This stellar performance by one of the grandmasters of science fiction not only portrays a wildly imaginative possible future, but also a larger-than-life protagonist whose witty and wise outlook on life will not easily be forgotten.
Yakoub, the Gypsy King, has abdicated his throne and retreated to a lonely planet where his only companions are ghosts and snow-serpents. The Gypsies are the remnants of an ancient people who were driven from Romany Star when its sun suddenly swelled, destroying everything. Yakoub’s abdication is a ploy to remind his people of their true destiny--to return to Romany Star after the third swelling of its sun. His disappearance, however, creates a power vacuum, not only among the Gypsies but also in the Gaje (non-Gypsy) Empire, whose aged Emperor is dying without naming a successor, and who rely upon the Gypsies to pilot their starships from planet to planet.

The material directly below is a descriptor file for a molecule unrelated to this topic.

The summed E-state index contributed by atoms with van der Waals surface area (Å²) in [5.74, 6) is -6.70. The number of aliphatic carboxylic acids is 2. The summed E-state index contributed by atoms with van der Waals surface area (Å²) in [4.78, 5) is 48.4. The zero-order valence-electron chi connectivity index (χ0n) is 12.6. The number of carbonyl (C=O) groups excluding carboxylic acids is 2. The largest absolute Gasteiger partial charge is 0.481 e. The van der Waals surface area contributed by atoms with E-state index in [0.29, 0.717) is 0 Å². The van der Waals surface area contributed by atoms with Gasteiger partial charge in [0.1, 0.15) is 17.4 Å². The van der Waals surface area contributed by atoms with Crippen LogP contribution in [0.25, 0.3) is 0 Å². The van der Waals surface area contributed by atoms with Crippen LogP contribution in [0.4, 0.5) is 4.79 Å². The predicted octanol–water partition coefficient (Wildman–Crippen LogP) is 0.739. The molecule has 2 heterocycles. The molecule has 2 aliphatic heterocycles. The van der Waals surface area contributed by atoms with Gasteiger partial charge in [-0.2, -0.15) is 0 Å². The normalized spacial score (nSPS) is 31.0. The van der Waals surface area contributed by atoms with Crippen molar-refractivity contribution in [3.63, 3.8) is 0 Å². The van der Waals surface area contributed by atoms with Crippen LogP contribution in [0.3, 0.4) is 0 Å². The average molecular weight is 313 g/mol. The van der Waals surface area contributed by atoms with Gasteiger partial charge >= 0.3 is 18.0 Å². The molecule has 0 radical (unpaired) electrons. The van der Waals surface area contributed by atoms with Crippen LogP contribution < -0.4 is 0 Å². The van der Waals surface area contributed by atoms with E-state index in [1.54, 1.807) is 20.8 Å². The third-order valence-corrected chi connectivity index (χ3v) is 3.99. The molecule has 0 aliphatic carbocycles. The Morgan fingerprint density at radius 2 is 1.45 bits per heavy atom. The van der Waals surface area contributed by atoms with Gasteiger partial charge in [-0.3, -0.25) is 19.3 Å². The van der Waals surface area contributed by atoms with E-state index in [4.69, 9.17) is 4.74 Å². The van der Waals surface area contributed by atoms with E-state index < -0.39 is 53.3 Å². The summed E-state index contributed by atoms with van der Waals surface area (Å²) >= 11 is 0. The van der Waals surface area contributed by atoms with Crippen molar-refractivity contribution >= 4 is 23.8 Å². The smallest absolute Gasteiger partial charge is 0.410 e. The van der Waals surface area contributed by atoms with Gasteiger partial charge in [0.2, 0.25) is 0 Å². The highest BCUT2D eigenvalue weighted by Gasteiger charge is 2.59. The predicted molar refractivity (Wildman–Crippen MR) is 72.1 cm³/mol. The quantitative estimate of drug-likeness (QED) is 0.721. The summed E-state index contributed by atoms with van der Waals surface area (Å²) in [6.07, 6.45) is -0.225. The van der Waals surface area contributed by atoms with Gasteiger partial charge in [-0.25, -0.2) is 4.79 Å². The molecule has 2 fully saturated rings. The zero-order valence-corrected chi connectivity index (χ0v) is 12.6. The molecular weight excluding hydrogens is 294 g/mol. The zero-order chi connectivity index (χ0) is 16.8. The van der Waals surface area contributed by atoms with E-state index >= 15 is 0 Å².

Silverberg, the winner of one Hugo and five Nebula awards for his previous works, is noted for the humanistic philosophical content of his fiction and his emphasis on the dignity of individuals. In STAR OF GYPSIES, the author’s humanistic outlook is again evident.
There are unmistakable echoes here of Silverberg’s novel GILGAMESH THE KING (1984), in which a noble protagonist also narrates his mythic life story, but Yakoub is a more endearing character than Gilgamesh. Indeed, much of the book’s pleasure is derived from the wit and wisdom that Yakoub displays as he recalls his long adventurous life and plots his eventual triumph. This novel works on several levels: as a political allegory; as a tract on the triumphs of the outcasts and dispossessed; but most of all as an imaginative work of speculative fiction that is a delight to read.